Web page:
Something like the Apple Logic (audio software) Remote for iPad but built for speed.

  • Eugene Chok

    I’ve been using it since cs2 and i can’t recall anything having changed really

  • Eugene Chok

    Guy is so dedicated to photoshop he has a short cut keyboard yet no wacom tablet!

  • Ex – Romanian

    you can switch, change or customize any of the current setups, can adapt it to many other programs easy as well. There is also 20 free buttons you can map to anything you want.
    overlays to other software are in the pipeline, even the ability to design your own.

  • Ex – Romanian

    the video lacks some vital information, but most of the things you wish it had it does have, sans the tactile keys.

  • joushikijin

    A complicated and bloated keyboard for complicated and bloated software!

  • John Flury

    For me an advantage of the classic keyboard is, that for a lot of the keys, my eyes don’t have to leave the screen, staying focused and productive. Maybe he’s got some sort of layout where you eventually don’t have to look at it as well. I doubt it though. Also, als mentioned, the key action looks very flimsy – something like on a super old Spectrum ZX computer…

  • Andrew Hollywood

    The tablet is a great idea. Good call on that. I could image having multiple pages of buttons that would match a module in lightroom. Having it switch pages when u switch on the pc would be great.

  • Andrew Hollywood

    Why not just use voice commands. The technology is there. image just saying, copy, paste, brush bigger, smaller. zoom in, zoom out.

  • nestazhe265

    My Uncle Aaron just got an awesome 12 month
    old Audi A5 Convertible only from working part time off a home computer… find
    out here J­u­m­p­9­9­9­.­ℂ­o­m

  • Jackson Cheese

    Yeah….no. Talking out loud to your computer would get really old after like 5 minutes. Now imagine doing that every time you wanted work on PS, or in an office setting?

  • Burnin Biomass

    This might make sense for someones workflow, but it’s too bulky and more complicated than what I would need/want.

  • Matt

    Looks like an idea from a person that does not really use PS but is sure there is a problem with it.

  • Adam Cross

    jeez, looking at that I think it would be easier to use my mouse and go through menus.

  • Photog

    This is retarded.

    To make a good specialized keyboard, you shouldn’t need to move your hand a lot, and you shouldn’t need to look at it.

  • Ray Hennessy

    I’ve been using it since v 4.0 Actually a lot of things have changed since then haha.

  • jdavanh

    This is overwhelming

  • Dream Art’s

    Just my opinion but ; Nowadays all keyboard are USB right ? So you could technically make the both work on your computer ( Photoshop + Text )

  • There should be an app for tht

    Im sure an App would much easier for your tablet device surely? i mean.. rather than having all the short cuts you can select which ones you use most and with two fingers scroll to the next page of other shortcuts? much cheaper too :)

  • Crissa

    Definitely. There’s a serious dearth of getting devices to work together.

  • Wodan74

    This button for each function reminds me at my days at school (end ’80) where we use to have a graphics computer system that was as big as a whole desk, totally covered with knobs and buttons, each representing a single operation. In the middle there was a mouse with crosshair. I can’t remember the name of the machine. It could be a custom build with Paintbox software or Barco Creator. But it was really silly to have to stretch your arm to the far end of the table to perform an action on screen.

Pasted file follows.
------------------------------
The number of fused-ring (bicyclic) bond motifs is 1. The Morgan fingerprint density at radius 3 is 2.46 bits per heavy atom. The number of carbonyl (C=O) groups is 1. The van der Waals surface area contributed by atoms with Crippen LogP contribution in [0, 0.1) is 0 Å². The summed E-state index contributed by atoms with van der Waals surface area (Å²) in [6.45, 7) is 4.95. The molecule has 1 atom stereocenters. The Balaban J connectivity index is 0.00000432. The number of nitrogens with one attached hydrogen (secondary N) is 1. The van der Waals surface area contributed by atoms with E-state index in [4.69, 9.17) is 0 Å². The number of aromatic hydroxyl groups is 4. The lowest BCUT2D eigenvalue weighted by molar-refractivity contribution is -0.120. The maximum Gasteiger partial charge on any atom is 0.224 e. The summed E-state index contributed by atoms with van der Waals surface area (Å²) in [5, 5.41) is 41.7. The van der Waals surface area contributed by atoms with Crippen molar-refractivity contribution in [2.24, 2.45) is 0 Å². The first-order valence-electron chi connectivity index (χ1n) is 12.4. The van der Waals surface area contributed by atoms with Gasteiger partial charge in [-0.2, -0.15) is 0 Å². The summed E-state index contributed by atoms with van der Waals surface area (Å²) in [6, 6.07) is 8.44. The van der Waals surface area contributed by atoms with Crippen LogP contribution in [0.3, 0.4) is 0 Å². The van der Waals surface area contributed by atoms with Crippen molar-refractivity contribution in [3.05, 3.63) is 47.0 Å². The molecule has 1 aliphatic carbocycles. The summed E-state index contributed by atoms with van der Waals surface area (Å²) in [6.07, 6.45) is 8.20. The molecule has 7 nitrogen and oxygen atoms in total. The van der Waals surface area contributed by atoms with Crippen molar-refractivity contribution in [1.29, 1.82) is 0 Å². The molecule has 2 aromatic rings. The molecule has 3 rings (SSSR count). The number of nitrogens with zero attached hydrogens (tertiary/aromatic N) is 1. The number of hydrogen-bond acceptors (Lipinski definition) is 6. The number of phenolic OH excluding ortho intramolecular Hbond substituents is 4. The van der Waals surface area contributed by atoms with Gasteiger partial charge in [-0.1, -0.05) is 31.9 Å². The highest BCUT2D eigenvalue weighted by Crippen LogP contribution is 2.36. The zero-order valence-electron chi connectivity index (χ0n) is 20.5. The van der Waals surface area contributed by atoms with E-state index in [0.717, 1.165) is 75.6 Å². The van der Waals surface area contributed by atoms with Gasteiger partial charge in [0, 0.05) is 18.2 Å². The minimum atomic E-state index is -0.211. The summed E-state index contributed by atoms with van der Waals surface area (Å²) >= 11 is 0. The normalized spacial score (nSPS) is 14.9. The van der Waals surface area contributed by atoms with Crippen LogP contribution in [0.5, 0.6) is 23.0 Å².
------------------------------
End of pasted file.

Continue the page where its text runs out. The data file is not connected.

• Steve Toom

    Call me old skull but this is destroying the design market.

  • woofa

    This is laughable. Hunting for a button in 319 is worse than a simple 2 or 3 finger selection.

  • DeadMac

    use the on screen keyboard or just ask them to add a shortcut button , but they may not have room lol

  • Tyler Magee


  • Eric

    They should have just made it an iPad app. $2.99 and had it so you could customize they keys the way you want them.

  • Alan Klughammer

    I started on version 3 and yes a lot of keys have changed.

  • Alan Klughammer

    maybe we could design a keyboard that is multi-function. for example, we could have it set up so that you could put in text when you need to , but maybe have a few specialty keys so that when you press a combination of keys you get the special function. A control key plus the letter “s” would let you save your work….

  • deepone

    Hm…so is it faster for the mind to mind-map + train muscle memory for 319 different keys or typical combinations ?

  • jay

    i REALLY wish the music was louder

  • Oj0

    … with the mouse upside down.

    Well kudos to him for coming up with a solution, hopefully he can come up with the problem next.

  • Eugene Chok

    well since ‘cs’ not much has changed, i remember photoshop in high school, but back then i spent my time in the darkroom lol

  • Cris orlando

    A tablet (or even smartphone, with less space and or buttons, of course…) app could to the job…

    So, why they do not create a smarter device ?
    My idea: a product with this kind of concept should have a LCD or LED capacitive or even a good quality resistive touchscreen and downloadable layouts (and icons) to customize it for other applications, instead of overlays that even make the product cost high…
    For exemple, an user that uses PS and Lightroom would benefit from a product that could be useful for both programs, instead of having to change overlays….

    An user that uses Illustrator, Painter and any other programs would benefit from downloaded layouts focused on those programs, instead of having a good use only inside one program or having to change the overlay when changing programs…

    And why not think about 3D artists, video editors, audio people, musicians and audio engineers that use Cubase, Protools and the list goes on…

    And if Adobe releases newer versions of PS and changes anything about shortcuts, what the product will be good, or the cient is gonna have to buy a new overlay ? Very lame, dont you agree ?

    The concept is good for the PS (present versions, huh…) hardcore user, but I believe they should have thinked more outside the box about more targets (or even they own target, if they are not only gonna use PS) for this to be a really innovative solution at all…

  • Cris orlando

    If they think outside the box, they would create a product that has and LCD or LED touchscreen with downloadable latyouts and icons for the layouts, and even users from other programs would benefit from the product, like musicians that use cubase, protools and etc…
    Limiting the device > limits even the public they could sell this thing

    And BTW, if an smarter developer creates a good app that runs on ipad or android tablets (and or even cells) the app is gonna eat the supposed target for the device…